Full Title: Purposeful Pain: A Comparison of BDSM Participants and Individuals who Engage in Non-Suicidal Self-Injury
Anyone who engages in consensual masochism has probably encountered someone with the bias that those of us who enjoy receiving pain is actually engaging in self-harm by proxy, or that we are reenacting some sort of trauma from our past. This may be true for some people, but as a masochist who has a history of nonsuicidal self-injury and childhood (physical) abuse, I know that what motivates me to engage in masochistic activities differs from why I engage in self-injury. I do not engage in BDSM because I am trying to overcome a past trauma or harbour some latent desire to be abused.
I know that what I experience when I am cuffed to a cross is not the same as when I scratch (my NSSI behaviour of compulsion). My mental state is very different when I engage in either activity. However, the association between BDSM masochistic interest and nonsuicidal self-injury exists and it is still something that I encounter in clinical settings, even with the recent changes to the Mental Health Bible.
As I said in Episode 10, it is important that we, BDSM practitioners, participate in studies so that our experiences become a part of the research that will bring understanding to the medical field. We need to be the voice behind the narrative of what we are all about. In this episode, I have the pleasure to speak with Dr Markie Twist from the University of Wisconsin-Stout about the results of their recent survey entitled “Differences between BDSM Participants and Individuals who Engage in Non-Suicidal Self-Injury”. Dr Twist was a co-principal investigator of this study, which set out to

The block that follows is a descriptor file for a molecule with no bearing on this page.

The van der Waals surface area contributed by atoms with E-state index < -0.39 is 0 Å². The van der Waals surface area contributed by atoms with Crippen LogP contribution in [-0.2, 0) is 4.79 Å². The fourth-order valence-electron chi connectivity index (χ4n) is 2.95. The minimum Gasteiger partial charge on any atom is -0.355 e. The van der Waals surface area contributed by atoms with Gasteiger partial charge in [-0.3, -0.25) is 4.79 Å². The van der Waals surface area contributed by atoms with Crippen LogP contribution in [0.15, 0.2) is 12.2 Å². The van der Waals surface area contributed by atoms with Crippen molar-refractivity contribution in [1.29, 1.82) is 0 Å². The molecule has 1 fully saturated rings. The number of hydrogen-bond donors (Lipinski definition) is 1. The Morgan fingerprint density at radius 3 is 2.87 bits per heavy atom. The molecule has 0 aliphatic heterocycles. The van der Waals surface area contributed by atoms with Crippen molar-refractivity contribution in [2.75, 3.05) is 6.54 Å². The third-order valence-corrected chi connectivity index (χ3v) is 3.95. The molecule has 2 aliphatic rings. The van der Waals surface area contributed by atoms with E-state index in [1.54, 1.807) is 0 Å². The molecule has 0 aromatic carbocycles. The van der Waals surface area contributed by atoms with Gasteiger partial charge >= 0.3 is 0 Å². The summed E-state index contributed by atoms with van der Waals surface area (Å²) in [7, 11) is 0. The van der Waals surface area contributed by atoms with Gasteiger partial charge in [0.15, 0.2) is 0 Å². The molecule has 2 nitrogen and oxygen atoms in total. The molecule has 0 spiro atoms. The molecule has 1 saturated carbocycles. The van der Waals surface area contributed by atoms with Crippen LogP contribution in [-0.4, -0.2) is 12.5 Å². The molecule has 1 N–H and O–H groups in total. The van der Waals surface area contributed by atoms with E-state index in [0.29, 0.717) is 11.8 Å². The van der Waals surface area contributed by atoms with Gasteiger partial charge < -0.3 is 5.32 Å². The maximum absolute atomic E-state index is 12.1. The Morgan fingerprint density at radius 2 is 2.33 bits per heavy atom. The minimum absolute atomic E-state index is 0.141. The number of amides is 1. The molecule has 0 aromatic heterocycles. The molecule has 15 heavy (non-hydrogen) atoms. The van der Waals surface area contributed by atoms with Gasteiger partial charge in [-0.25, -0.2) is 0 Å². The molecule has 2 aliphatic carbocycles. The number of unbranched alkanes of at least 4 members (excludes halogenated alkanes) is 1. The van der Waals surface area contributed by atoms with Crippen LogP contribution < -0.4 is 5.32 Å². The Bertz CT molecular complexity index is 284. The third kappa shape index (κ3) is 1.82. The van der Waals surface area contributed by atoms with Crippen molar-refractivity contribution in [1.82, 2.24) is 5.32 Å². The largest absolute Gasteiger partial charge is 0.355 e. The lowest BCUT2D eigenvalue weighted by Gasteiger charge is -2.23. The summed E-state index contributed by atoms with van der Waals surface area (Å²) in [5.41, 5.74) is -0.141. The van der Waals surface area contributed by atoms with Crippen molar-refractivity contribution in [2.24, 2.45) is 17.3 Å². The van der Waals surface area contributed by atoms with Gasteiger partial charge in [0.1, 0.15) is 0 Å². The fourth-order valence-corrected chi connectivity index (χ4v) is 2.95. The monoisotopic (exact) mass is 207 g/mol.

” …understand the similarities and differences between the motivations, relational experiences, childhood histories, and characteristics of individuals who engage in intense BDSM sensation play and those who do or have engaged in nonsuicidal self-injury behaviour. Specifically, the research study aims to understand the reasons and motivations behind these behaviours, as well as the personality characteristics of those who engage in these behaviours.” (from the Purpose and Background of the study)
Dr Markie and their team presented the findings last month at The Society for the Scientific Study of Sexuality Conference (SSSS2016) in Phoenix, Arizona. I am including a link to the presentation slides, for those who are interested in reading more.
During the show, we will be talking about what motivated Dr Markie to research this topic, as well as the methodology used by the research team to demonstrate and evaluate the differences between consensual masochism and self-harm. Of course, we will also discuss the findings of the study, including how these groups (BDSM and NSSI) measured up against a normed group.
Markie Louise Christianson Twist, Ph.D., is the Program Coordinator of the Graduate Certificate in Sex Therapy Program, and Associate Professor in the Human Development and Family Studies Department and Marriage and Family Therapy Program at the University of Wisconsin-Stout. Dr Twist is also an Affiliate of the Wisconsin HOPE (Harvesting Opportunities for Postsecondary Education) Lab at the University of Wisconsin-Madison. Markie is a Licensed Marriage and Family Therapist (IA, NV) and Mental Health Counselor (IA), American Association for Marriage and Family Therapy Clinical Fellow and Approved Supervisor, and an American Association for Sexuality Educators, Counselors, and Therapists Certified Sexuality Educator. Markie is the co-author of the book, The Couple and Family Technology Framework: Intimate Relationships in a Digital Age, and has published over 50 articles, 10 book chapters, and presented over 150 times in various venues. Markie serves as the Journal of Marital and Family Therapy Virtual Issues Editor, and is an editorial board member for the Journal of Feminist Family Therapy: An International Forum, Sexual and Relationship Therapy, and the Journal of Couple and Relationship Therapy. Dr Twist’s research primarily focuses on: people whose sexual, gender, erotic, and relational orientations have been minoritized; professional mentoring and scholarly collaborative relationships; family and ecological sustainability; couple and family technology studies; and couples and family therapy technological practices.
Dr Twists’s Website